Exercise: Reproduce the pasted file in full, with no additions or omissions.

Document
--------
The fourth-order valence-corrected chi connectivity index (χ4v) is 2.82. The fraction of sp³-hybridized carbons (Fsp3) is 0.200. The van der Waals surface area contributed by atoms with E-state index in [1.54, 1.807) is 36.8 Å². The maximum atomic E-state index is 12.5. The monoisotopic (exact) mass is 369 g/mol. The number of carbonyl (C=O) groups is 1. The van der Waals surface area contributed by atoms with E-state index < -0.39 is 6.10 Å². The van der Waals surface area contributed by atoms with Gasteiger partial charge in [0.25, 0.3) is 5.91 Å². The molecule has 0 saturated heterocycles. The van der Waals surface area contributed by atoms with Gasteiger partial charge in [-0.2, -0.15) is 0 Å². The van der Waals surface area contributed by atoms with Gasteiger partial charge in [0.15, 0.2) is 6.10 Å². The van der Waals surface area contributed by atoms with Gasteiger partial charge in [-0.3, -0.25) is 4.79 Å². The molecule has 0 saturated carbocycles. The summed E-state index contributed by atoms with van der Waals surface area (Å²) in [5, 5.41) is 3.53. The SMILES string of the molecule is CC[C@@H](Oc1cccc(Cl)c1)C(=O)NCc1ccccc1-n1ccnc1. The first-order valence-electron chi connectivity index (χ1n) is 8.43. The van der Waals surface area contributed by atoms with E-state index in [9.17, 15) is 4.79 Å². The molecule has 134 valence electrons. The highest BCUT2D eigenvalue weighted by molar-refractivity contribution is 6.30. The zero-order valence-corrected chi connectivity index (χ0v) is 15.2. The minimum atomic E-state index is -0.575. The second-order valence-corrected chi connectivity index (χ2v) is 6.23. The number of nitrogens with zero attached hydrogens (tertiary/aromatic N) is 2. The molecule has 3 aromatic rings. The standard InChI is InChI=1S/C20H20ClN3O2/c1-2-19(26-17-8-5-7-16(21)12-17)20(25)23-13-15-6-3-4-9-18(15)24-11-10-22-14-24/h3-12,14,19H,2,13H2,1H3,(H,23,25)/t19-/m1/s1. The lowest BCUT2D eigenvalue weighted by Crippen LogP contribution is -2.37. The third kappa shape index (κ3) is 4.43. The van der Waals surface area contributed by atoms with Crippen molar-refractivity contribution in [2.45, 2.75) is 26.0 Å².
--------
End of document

The fourth-order valence-corrected chi connectivity index (χ4v) is 2.82. The fraction of sp³-hybridized carbons (Fsp3) is 0.200. The van der Waals surface area contributed by atoms with E-state index in [1.54, 1.807) is 36.8 Å². The maximum atomic E-state index is 12.5. The monoisotopic (exact) mass is 369 g/mol. The number of carbonyl (C=O) groups is 1. The van der Waals surface area contributed by atoms with E-state index < -0.39 is 6.10 Å². The van der Waals surface area contributed by atoms with Gasteiger partial charge in [0.25, 0.3) is 5.91 Å². The molecule has 0 saturated heterocycles. The van der Waals surface area contributed by atoms with Gasteiger partial charge in [-0.2, -0.15) is 0 Å². The van der Waals surface area contributed by atoms with Gasteiger partial charge in [0.15, 0.2) is 6.10 Å². The van der Waals surface area contributed by atoms with Gasteiger partial charge in [-0.3, -0.25) is 4.79 Å². The molecule has 0 saturated carbocycles. The summed E-state index contributed by atoms with van der Waals surface area (Å²) in [5, 5.41) is 3.53. The SMILES string of the molecule is CC[C@@H](Oc1cccc(Cl)c1)C(=O)NCc1ccccc1-n1ccnc1. The first-order valence-electron chi connectivity index (χ1n) is 8.43. The van der Waals surface area contributed by atoms with E-state index in [9.17, 15) is 4.79 Å². The molecule has 134 valence electrons. The highest BCUT2D eigenvalue weighted by molar-refractivity contribution is 6.30. The zero-order valence-corrected chi connectivity index (χ0v) is 15.2. The minimum atomic E-state index is -0.575. The second-order valence-corrected chi connectivity index (χ2v) is 6.23. The number of nitrogens with zero attached hydrogens (tertiary/aromatic N) is 2. The molecule has 3 aromatic rings. The standard InChI is InChI=1S/C20H20ClN3O2/c1-2-19(26-17-8-5-7-16(21)12-17)20(25)23-13-15-6-3-4-9-18(15)24-11-10-22-14-24/h3-12,14,19H,2,13H2,1H3,(H,23,25)/t19-/m1/s1. The lowest BCUT2D eigenvalue weighted by Crippen LogP contribution is -2.37. The third kappa shape index (κ3) is 4.43. The van der Waals surface area contributed by atoms with Crippen molar-refractivity contribution in [2.45, 2.75) is 26.0 Å².